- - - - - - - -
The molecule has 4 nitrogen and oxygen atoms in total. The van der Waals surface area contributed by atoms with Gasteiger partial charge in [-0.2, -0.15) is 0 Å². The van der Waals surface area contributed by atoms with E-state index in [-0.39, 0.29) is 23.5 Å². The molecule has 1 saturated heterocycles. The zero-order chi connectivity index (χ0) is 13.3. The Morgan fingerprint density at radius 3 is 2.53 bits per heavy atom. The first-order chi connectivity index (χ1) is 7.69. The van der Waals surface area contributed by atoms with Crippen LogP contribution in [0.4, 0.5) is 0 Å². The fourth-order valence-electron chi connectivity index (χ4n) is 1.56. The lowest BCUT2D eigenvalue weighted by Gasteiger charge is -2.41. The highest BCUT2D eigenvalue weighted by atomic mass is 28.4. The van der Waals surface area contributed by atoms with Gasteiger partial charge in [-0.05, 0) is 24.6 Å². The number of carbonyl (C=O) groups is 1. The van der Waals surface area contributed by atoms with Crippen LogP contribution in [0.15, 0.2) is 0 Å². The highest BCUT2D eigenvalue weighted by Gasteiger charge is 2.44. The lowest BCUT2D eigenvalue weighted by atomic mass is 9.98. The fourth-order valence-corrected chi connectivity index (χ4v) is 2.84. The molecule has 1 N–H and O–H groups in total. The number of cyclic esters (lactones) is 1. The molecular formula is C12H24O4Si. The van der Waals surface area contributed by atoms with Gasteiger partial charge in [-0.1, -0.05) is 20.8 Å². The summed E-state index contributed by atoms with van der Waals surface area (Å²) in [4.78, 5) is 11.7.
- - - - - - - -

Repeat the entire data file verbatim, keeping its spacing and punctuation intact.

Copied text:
The molecule has 4 nitrogen and oxygen atoms in total. The van der Waals surface area contributed by atoms with Gasteiger partial charge in [-0.2, -0.15) is 0 Å². The van der Waals surface area contributed by atoms with E-state index in [-0.39, 0.29) is 23.5 Å². The molecule has 1 saturated heterocycles. The zero-order chi connectivity index (χ0) is 13.3. The Morgan fingerprint density at radius 3 is 2.53 bits per heavy atom. The first-order chi connectivity index (χ1) is 7.69. The van der Waals surface area contributed by atoms with Crippen LogP contribution in [0.4, 0.5) is 0 Å². The fourth-order valence-electron chi connectivity index (χ4n) is 1.56. The lowest BCUT2D eigenvalue weighted by Gasteiger charge is -2.41. The highest BCUT2D eigenvalue weighted by atomic mass is 28.4. The van der Waals surface area contributed by atoms with Gasteiger partial charge in [-0.05, 0) is 24.6 Å². The number of carbonyl (C=O) groups is 1. The van der Waals surface area contributed by atoms with Crippen LogP contribution in [0.15, 0.2) is 0 Å². The highest BCUT2D eigenvalue weighted by Gasteiger charge is 2.44. The lowest BCUT2D eigenvalue weighted by atomic mass is 9.98. The fourth-order valence-corrected chi connectivity index (χ4v) is 2.84. The molecule has 1 N–H and O–H groups in total. The number of cyclic esters (lactones) is 1. The molecular formula is C12H24O4Si. The van der Waals surface area contributed by atoms with Gasteiger partial charge in [-0.1, -0.05) is 20.8 Å². The summed E-state index contributed by atoms with van der Waals surface area (Å²) in [4.78, 5) is 11.7.